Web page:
EFFECTIVE/PUBLICATION DATE: 4/14/99
This Policy Interpretation Ruling explains the Social Security Administration's (SSA) planned use of an established policy for presuming a person dead, after the person has been absent from his or her residence and has not been heard from for a period of 7 years, to terminate entitlement for such individuals. The presumption of death, founded on common law, is widely accepted in State and Federal courts to determine entitlement to property and is codified in our regulations. We use this regulatory presumption to establish the fact of death for entitlement purposes, and will also use it to determine that entitlement ends.
Sections 205(a) and 702(a) of the Social Security Act; 20 C.F.R., sections 404.705 and 404.721.
Currently, SSA suspends benefits to beneficiaries reported missing when notified by a first party reporter, that is, a relative, representative or another beneficiary on the record who establishes that he/she is an acceptable reporter.
In addition, benefits can be suspended if mail is returned because it is undeliverable. Suspensions of this type follow prescribed development to locate the individual. In such cases, SSA first makes a reasonable effort to locate the beneficiary and then sends a notice to the beneficiary's last known address advising him or her that benefits will be stopped if he or she does not respond within 15 days. If these efforts fail, and there is no response from the beneficiary, benefits are suspended.
In situations where benefits are suspended for whereabouts unknown, unless the presumption of death after 7 years is used to terminate benefits, the benefits can remain in suspension indefinitely. Studies by the Office of the Inspector General (OIG) indicate that suspensions should be resolved as a deterrent to fraudulent payment to the wrong individuals. In addition, studies by SSA show that suspensions for lack of address are usually resolved within 24 months, and that benefits left in suspense for longer than 24 months, because the continuing eligibility of the beneficiary cannot be determined, are rarely ever resolved. SSA now has the capability to indicate the reason for suspension on its payment records. Where that reason is whereabouts unknown and benefits are in continuous suspense for at least 7 years, SSA will assume that the reason the beneficiary failed to request payment during that 7 year period is death.
Terminating entitlement for presumed death ensures that suspended payments will not be fraudulently issued to someone other than the beneficiary. That is because erroneous terminations for death can be reinstated only after a face-to-face interview with the beneficiary. However, payment of suspended benefits does not involve the same stringent development before release of payment and is more vulnerable to fraud. By applying the presumption of death policy to terminate entitlement, SSA will ensure that a final resolution to suspension occurs for those cases which otherwise would remain in suspension indefinitely.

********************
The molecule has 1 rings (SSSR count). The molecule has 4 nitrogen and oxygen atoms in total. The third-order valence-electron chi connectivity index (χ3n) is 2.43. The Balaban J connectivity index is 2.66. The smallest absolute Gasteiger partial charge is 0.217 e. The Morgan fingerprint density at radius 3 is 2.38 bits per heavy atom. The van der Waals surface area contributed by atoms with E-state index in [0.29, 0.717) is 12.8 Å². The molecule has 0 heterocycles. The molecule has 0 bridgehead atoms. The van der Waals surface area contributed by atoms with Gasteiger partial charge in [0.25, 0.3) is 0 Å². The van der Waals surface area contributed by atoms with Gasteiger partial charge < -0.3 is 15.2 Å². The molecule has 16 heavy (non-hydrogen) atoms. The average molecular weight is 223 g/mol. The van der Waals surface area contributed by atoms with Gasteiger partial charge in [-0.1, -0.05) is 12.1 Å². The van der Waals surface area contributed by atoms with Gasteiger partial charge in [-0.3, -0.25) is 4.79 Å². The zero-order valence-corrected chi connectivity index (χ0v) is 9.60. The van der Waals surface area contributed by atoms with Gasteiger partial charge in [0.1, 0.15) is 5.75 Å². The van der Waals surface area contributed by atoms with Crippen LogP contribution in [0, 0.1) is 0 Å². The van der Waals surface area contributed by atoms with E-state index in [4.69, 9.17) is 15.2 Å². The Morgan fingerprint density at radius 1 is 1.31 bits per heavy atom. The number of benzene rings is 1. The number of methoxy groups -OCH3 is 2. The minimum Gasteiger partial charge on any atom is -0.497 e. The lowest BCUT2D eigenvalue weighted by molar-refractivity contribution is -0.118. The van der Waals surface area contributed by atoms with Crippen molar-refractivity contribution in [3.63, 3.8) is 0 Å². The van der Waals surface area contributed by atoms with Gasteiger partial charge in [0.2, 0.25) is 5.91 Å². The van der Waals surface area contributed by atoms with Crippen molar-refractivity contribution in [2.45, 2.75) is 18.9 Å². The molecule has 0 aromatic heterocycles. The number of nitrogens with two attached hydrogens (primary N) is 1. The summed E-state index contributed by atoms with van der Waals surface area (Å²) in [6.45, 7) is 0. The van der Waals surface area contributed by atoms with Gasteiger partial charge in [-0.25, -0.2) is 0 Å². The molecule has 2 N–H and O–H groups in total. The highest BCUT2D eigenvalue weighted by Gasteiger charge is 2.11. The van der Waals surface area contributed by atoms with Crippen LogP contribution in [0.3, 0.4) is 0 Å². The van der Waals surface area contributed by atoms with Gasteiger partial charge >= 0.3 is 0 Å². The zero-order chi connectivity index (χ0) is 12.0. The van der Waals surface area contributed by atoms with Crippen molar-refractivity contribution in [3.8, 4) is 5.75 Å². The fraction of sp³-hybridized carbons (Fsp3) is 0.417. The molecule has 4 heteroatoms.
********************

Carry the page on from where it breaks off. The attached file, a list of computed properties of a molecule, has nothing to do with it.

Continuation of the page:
Following continuous suspension for 7 years based on whereabouts unknown, entitlement will be terminated for presumed death. Absent evidence to the contrary, death will be presumed to have occurred on the date of disappearance, the date ending the 7 year period, or some other date depending upon what the evidence shows is the most likely date of death.
SSA will presume that a beneficiary has died and will terminate entitlement after the individual's payments have been suspended continuously for 7 years or more because the individual's whereabouts are unknown. This policy interpretation will apply to all individuals whose entitlement is not based on disability. The policies for terminating entitlement for disabled beneficiaries whose whereabouts are unknown are addressed in 20 C.F.R., section 404.1594. This policy interpretation on presumed death termination, however, will apply to those individuals who have been converted to retirement benefits following an established period of disability. If the benefits are suspended for whereabouts unknown based on a reported disappearance by a first party reporter, that is, a relative, another beneficiary on the record, or a representative of the beneficiary who is an acceptable reporter, the date of presumed death generally will be the date of disappearance, barring some convincing evidence that establishes a more likely date of death.
For cases where suspension for whereabouts unknown originated through undeliverable mail, and benefits have remained in suspension for a period of 7 years or more, the date of presumed death will be the date SSA determined that the individual disappeared, barring some evidence to the contrary.
This Ruling is effective upon publication in the Federal Register.
Program Operations Manual System, sections GN 02605.055 and GN 00304.050.
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